On a chart of the S&P 500, Carl had plotted three PE lines, the central one representing fair value and two others for extremes of over and undervaluation. To calculate their values, he held the PE constant and solved for price. This technique immediately reminded me of the original Value Line, a multiple of cash flow drawn on a price chart, one I had studied for more than twenty years in pursuit of undervalued stocks.
I knew right away this was the breakthrough I needed, but I still wasn’t aware it was the key to the castle.
Hello, Brock Value
So equipped with the long range data I needed, the interest rate adjustment and an elegant way to visualize the data, Brock Value just fell into place. In an instant, I could see I had stumbled upon an important indicator. The S&P 500, superimposed on the BV line, tracked it closely, diverging from time to time, but always returning to a now-visible center of gravity.
Later, I compared BV to other ratios – price/earnings, price/dividend and three other classic metrics – only to come away even more convinced.
BV’s inherent limitations
It’s not as well understood as it should be, but any yardstick you use to measure the stock market’s valuation will produce a definite answer and an ambiguous course of action. One reason to be cautious, as Ben Graham found, is that the past and present can disagree. What one generation of investors considers a normal valuation is only a reflection of their experience and the dominant social mood. In other words, because the market looks back at itself to set the standard, it can fall prey to mispricing. This abnormal valuation can persist for many years.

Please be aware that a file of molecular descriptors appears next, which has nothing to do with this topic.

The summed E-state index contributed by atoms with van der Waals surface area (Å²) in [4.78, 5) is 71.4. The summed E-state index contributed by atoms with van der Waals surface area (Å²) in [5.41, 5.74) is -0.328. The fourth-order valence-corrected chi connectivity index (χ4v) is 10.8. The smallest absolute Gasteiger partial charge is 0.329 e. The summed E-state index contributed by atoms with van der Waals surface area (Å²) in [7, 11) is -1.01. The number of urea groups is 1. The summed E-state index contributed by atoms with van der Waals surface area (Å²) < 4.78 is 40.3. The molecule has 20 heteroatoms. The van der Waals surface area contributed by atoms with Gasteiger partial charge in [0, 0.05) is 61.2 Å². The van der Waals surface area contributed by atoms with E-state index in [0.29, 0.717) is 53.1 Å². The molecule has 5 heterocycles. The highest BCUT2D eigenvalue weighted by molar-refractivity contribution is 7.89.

There is nothing more
an obvious fact.
Second, stock market valuation is deceptive. Investors hope for simple rules they can follow to stay out of trouble and earn good returns. But when they obey valuation yardsticks blindly, what they get instead are misdirections, because valuation is but one measure of the market – one the market itself frequently ignores. I cover the gamut of valuation pitfalls here.